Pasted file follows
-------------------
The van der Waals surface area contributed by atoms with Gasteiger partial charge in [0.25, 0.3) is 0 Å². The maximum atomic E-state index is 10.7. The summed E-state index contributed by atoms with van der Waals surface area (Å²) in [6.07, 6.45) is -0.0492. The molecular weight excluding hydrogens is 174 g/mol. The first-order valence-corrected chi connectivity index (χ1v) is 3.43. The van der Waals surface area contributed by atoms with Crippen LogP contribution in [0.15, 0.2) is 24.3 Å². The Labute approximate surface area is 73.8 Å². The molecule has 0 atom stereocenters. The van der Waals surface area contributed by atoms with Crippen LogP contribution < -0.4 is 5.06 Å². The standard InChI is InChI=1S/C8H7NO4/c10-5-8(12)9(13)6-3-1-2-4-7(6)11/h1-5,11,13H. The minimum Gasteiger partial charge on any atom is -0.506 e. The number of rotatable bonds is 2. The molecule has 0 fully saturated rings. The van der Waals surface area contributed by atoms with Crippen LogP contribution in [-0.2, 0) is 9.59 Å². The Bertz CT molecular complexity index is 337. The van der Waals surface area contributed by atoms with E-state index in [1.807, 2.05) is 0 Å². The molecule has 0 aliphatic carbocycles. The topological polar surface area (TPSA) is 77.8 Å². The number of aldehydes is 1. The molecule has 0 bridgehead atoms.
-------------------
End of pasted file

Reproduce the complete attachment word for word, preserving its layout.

The van der Waals surface area contributed by atoms with Gasteiger partial charge in [0.25, 0.3) is 0 Å². The maximum atomic E-state index is 10.7. The summed E-state index contributed by atoms with van der Waals surface area (Å²) in [6.07, 6.45) is -0.0492. The molecular weight excluding hydrogens is 174 g/mol. The first-order valence-corrected chi connectivity index (χ1v) is 3.43. The van der Waals surface area contributed by atoms with Crippen LogP contribution in [0.15, 0.2) is 24.3 Å². The Labute approximate surface area is 73.8 Å². The molecule has 0 atom stereocenters. The van der Waals surface area contributed by atoms with Crippen LogP contribution < -0.4 is 5.06 Å². The standard InChI is InChI=1S/C8H7NO4/c10-5-8(12)9(13)6-3-1-2-4-7(6)11/h1-5,11,13H. The minimum Gasteiger partial charge on any atom is -0.506 e. The number of rotatable bonds is 2. The molecule has 0 fully saturated rings. The van der Waals surface area contributed by atoms with Crippen LogP contribution in [-0.2, 0) is 9.59 Å². The Bertz CT molecular complexity index is 337. The van der Waals surface area contributed by atoms with E-state index in [1.807, 2.05) is 0 Å². The molecule has 0 aliphatic carbocycles. The topological polar surface area (TPSA) is 77.8 Å². The number of aldehydes is 1. The molecule has 0 bridgehead atoms.